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We present the first massively distributed architecture for deep reinforcement learning. This architecture uses four main components: parallel actors that generate new behaviour; parallel learners that are trained from stored experience; a distributed neural network to represent the value function or behaviour policy; and a distributed store of experience. We used our architecture to implement the Deep Q-Network algorithm (DQN). Our distributed algorithm was applied to 49 games from Atari 2600 games from the Arcade Learning Environment, using identical hyperparameters. Our performance surpassed non-distributed DQN in 41 of the 49 games and also reduced the wall-time required to achieve these results by an order of magnitude on most games.
Conference Paper
Experience replay lets online reinforcement learning agents remember and reuse experiences from the past. In prior work, experience transitions were uniformly sampled from a replay memory. However, this approach simply replays transitions at the same frequency that they were originally experienced, regardless of their significance. In this paper we develop a framework for prioritizing experience, so as to replay important transitions more frequently, and therefore learn more efficiently. We use prioritized experience replay in Deep Q-Networks (DQN), a reinforcement learning algorithm that achieved human-level performance across many Atari games. DQN with prioritized experience replay achieves a new state-of-the-art, outperforming DQN with uniform replay on 41 out of 49 games.
The ability to act in multiple environments and transfer previous knowledge to new situations can be considered a critical aspect of any intelligent agent. Towards this goal, we define a novel method of multitask and transfer learning that enables an autonomous agent to learn how to behave in multiple tasks simultaneously, and then generalize its knowledge to new domains. This method, termed "Actor-Mimic", exploits the use of deep reinforcement learning and model compression techniques to train a single policy network that learns how to act in a set of distinct tasks by using the guidance of several expert teachers. We then show that the representations learnt by the deep policy network are capable of generalizing to new tasks, speeding up learning in novel environments. Although our method can in general be applied to a wide range of problems, we use Atari games as a testing environment to demonstrate these methods.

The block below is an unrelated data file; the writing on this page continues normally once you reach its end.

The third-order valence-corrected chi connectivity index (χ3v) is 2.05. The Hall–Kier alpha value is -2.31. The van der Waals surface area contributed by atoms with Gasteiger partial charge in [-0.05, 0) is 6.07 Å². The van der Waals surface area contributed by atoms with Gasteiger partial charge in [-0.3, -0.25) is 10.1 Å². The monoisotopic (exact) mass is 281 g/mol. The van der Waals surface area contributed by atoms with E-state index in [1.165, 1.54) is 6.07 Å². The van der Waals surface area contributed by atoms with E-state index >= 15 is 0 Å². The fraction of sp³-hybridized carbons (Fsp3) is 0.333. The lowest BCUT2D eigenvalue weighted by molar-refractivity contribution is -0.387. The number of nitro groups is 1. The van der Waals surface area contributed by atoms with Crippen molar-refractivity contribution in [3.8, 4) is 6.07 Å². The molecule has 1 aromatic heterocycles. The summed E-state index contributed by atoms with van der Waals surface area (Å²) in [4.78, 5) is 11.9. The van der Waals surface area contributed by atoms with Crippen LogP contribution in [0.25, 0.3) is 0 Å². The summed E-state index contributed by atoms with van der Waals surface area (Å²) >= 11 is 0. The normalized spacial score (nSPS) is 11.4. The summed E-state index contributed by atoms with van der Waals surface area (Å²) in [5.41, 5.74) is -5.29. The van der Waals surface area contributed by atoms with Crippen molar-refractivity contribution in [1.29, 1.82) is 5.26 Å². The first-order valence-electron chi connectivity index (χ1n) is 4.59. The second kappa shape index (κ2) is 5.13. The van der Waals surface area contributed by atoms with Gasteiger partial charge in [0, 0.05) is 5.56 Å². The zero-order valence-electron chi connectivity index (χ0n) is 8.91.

Deep Reinforcement Learning has yielded proficient controllers for complex tasks. However, these controllers have limited memory and rely on being able to perceive the complete game screen at each decision point. To address these shortcomings, this article investigates the effects of adding recurrency to a Deep Q-Network (DQN) by replacing the first post-convolutional fully-connected layer with a recurrent LSTM. The resulting Deep Recurrent Q-Network (DRQN) exhibits similar performance on standard Atari 2600 MDPs but better performance on equivalent partially observed domains featuring flickering game screens. Results indicate that given the same length of history, recurrency allows partial information to be integrated through time and is superior to alternatives such as stacking a history of frames in the network's input layer. We additionally show that when trained with partial observations, DRQN's performance at evaluation time scales as a function of observability. Similarly, when trained with full observations and evaluated with partial observations, DRQN's performance degrades more gracefully than that of DQN. We therefore conclude that when dealing with partially observed domains, the use of recurrency confers tangible benefits.